The description of benefits is certainly not as clear as it could be, and arguably represents an attempt to put a positive spin on a study showing no overall effect. As noted above, the release focuses almost entirely on results in men. It never acknowledges that there was no statistically significant difference between the intervention and control groups as a whole. Moreover, the headline’s suggestion that the intervention “improves memory” isn’t quantified or supported by evidence in the paper. The only results reported in the paper show a correlation between brain volume and memory — there’s no direct evidence that the intervention improved memory results.

Does the news release adequately explain/quantify the harms of the intervention?

Not Applicable

Due to the nature of the intervention  – which was volunteering in a school setting – it’s difficult to imagine harms occurring. There was no mention of harms in the release, but we won’t penalize the release for that omission.

Does the news release seem to grasp the quality of the evidence?

Not Satisfactory

In our view, the release overstates the study findings, and never warns readers about the limitations of the sex-stratified analysis involving less than a third of the overall study population. The release says brains in the study “maintained their size,” but that was not a statistically significant finding. (To be fair, this is merely an extension of an overstatement that exists in the conclusion of the original study being reported on.) The researchers obliquely allude to the “limited power” of their study, but suggest — with unjustified optimism, in our view — that the most likely effect of this limitation was “an underestimation of program benefits”. Highlighting the results in men might have been more acceptable if the authors were able to cite other data indicating activity-based sex-differences on brain effects, which they don’t, and which to our knowledge haven’t been shown.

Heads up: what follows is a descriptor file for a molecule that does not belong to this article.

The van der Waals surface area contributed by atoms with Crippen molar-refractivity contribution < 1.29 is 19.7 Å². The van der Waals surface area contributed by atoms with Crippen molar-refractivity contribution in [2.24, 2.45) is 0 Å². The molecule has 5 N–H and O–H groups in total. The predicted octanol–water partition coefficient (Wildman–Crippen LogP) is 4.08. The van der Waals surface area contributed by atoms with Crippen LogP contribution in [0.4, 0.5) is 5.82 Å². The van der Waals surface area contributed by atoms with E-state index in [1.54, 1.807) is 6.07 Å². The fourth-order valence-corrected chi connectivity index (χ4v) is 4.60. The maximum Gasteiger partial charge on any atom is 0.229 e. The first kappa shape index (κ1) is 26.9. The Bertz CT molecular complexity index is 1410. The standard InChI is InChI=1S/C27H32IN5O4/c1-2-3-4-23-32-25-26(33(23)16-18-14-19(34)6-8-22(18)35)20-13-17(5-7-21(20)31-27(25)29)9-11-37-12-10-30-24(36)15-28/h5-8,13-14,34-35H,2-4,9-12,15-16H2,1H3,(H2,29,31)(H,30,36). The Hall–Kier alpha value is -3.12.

Does the news release commit disease-mongering?


There was no disease-mongering in this report on cognitive decline.

Does the news release identify funding sources & disclose conflicts of interest?


The release clearly lists the funding sources.

Does the news release compare the new approach with existing alternatives?

Not Satisfactory

While this study suggests that social activity (in a special program) may be nourishing to brain health, it does not compare or mention other research into possible methods for preserving brain mass and preventing cognitive decline. For instance, a healthy diet, exercise, not smoking, drug therapy, etc.

Does the news release establish the availability of the treatment/test/product/procedure?


We don’t believe that the availability of volunteering is an issue, but the story does note that this particular program — the Experience Corps — isn’t available everywhere.

Does the news release establish the true novelty of the approach?

Not Satisfactory

The study concept — a randomized controlled trial of a civic engagement program — is novel and builds upon findings from a smaller pilot study. However, the release doesn’t establish what is new or different about the study compared with previous research.

Does the news release include unjustifiable, sensational language, including in the quotes of researchers?

Not Satisfactory

The suggestion that this study demonstrates “reversing part of the aging process,” based on such a small subgroup of a small study, is an exaggeration.

Total Score: 4 of 9 Satisfactory